This post may be a bit of a rumble rather than a coherent line of thought. But I want to jot down a couple of thoughts that struck me while reading Bazin’s What Is Cinema? If you look through writing on Slow Cinema, Bazin and Deleuze seem to be the people to quote. Again, I suggest that this has something to do with frameworks and the belief that if you haven’t dug through and used those classic pieces, then you haven’t done your job properly. I’m fully aware of their contribution to film studies, yet I wonder just how applicable they are to today’s cinema and whether we should really still make heavy use of this literature.

It feels as though bits and pieces of Bazin’s work are used without looking at the whole work and how this applies to modern cinema. Just in the first five pages of The Ontology of the Photographic Image I find questionable arguments, and I know that this is one of the founding texts Film Studies uses when teaching students. The idea of ‘true realism’ through photography and cinema, i.e. through a mechanical eye, is at the heart of Bazin’s work and his arguments were possibly true at his time. But they are no longer applicable and should be considered as such when used in academic work.

Take this example: the essential factor of photography “lie[s] in a psychological fact, to wit, in completely satisfying our appetite for illusion by a mechanical reproduction in the making of which man plays no part.” (p12)

Even at Bazin’s time, man did play a part in photography. He mentions it in passing, in fact. But even though you have a mechanical recording machine, which makes us believe that the subsequent final product is objective, it is subjective and someone had his/her hand in the production of it. Now that we’re talking a lot about manipulation, which is as old as photography (and which I believe Bazin completely overlooked in his idealisation), we should re-evaluate Bazin’s argument here.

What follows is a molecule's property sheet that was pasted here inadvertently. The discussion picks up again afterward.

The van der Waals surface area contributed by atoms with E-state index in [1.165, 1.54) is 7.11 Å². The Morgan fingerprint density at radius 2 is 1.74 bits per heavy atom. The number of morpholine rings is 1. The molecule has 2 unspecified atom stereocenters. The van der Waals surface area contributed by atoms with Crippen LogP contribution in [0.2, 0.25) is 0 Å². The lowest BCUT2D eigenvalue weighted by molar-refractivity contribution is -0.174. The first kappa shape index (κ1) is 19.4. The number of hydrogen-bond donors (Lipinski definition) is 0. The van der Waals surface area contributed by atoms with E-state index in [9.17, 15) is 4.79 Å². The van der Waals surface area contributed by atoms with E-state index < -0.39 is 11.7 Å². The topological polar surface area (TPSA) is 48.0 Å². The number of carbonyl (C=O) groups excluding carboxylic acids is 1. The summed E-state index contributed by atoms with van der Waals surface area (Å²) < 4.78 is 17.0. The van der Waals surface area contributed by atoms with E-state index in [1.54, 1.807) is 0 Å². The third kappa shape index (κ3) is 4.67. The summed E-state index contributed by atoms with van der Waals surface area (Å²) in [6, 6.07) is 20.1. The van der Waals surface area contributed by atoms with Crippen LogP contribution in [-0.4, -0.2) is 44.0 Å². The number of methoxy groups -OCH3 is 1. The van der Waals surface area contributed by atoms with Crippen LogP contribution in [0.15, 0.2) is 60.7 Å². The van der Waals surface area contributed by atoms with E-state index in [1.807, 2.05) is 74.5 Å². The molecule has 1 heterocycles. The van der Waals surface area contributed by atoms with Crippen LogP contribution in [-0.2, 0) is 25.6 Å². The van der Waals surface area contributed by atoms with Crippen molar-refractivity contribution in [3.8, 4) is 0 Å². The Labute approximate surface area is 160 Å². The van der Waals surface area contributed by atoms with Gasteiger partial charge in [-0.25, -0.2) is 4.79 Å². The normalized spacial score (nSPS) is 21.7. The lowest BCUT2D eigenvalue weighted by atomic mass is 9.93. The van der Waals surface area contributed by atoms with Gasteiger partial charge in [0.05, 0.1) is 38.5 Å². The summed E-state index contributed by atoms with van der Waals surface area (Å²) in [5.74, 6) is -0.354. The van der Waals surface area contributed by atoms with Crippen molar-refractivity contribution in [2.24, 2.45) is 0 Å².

A second example: “For the first time an image of the world is formed automatically, without the creative intervention of man. The personality of the photographer enters into the proceedings only in selection of the object to be photographed and by way of the purpose he has in mind.” (p13)

Again, Bazin glorifies the objectivity of photography without realising that he contradicts himself and notes precisely the point that makes photography subjective. First, he argues that man has no hand in the making of mechanical reproduction. Then, on the next page, he says that a photographer does “enter into the proceedings”. He writes that he does so “only” to select the object. Selection is already an interference and is the first step of subjectivity. What do you take a photo of? What do you not show? What angle do you choose? Bazin mentions a photographers “purpose” he has in mind while selecting the object of his photograph.

This defies objectivity. Every selection is a personal choice, which renders whatever we see in cinema or photography subjective. Bazin considers painting subjective because the painter had his hand in the production of the painting. I agree, painting is subjective. Yet, it is the result of only one hand, one painter. If we take cinema, the cameraman isn’t the only one who chooses what should be shown and how. There’s also the director, the producer, the editor etc etc

I always had problems to read Bazin. It’s my third attempt now and if it wasn’t for final touches on my thesis, I would give up again. It’s contradicting, and certainly not applicable to today’s times. I wonder what he would say about the World Press Photographs, those which have been manipulated. I’m not only speaking of digital manipulation. Photographs and films, just like paintings, are, especially in the arthouse section, often an expression of the artist’s inner feelings. How can this be objective?

As soon as you put a lens between you and the real world, you have a mediation. No mechanical recording mechanism can and will ever record reality. Reality can only be lived and seen with our own eyes. Things may feel real, but they’re not, and this is the main fault in Bazin’s work, because he doesn’t seem to acknowledge this.

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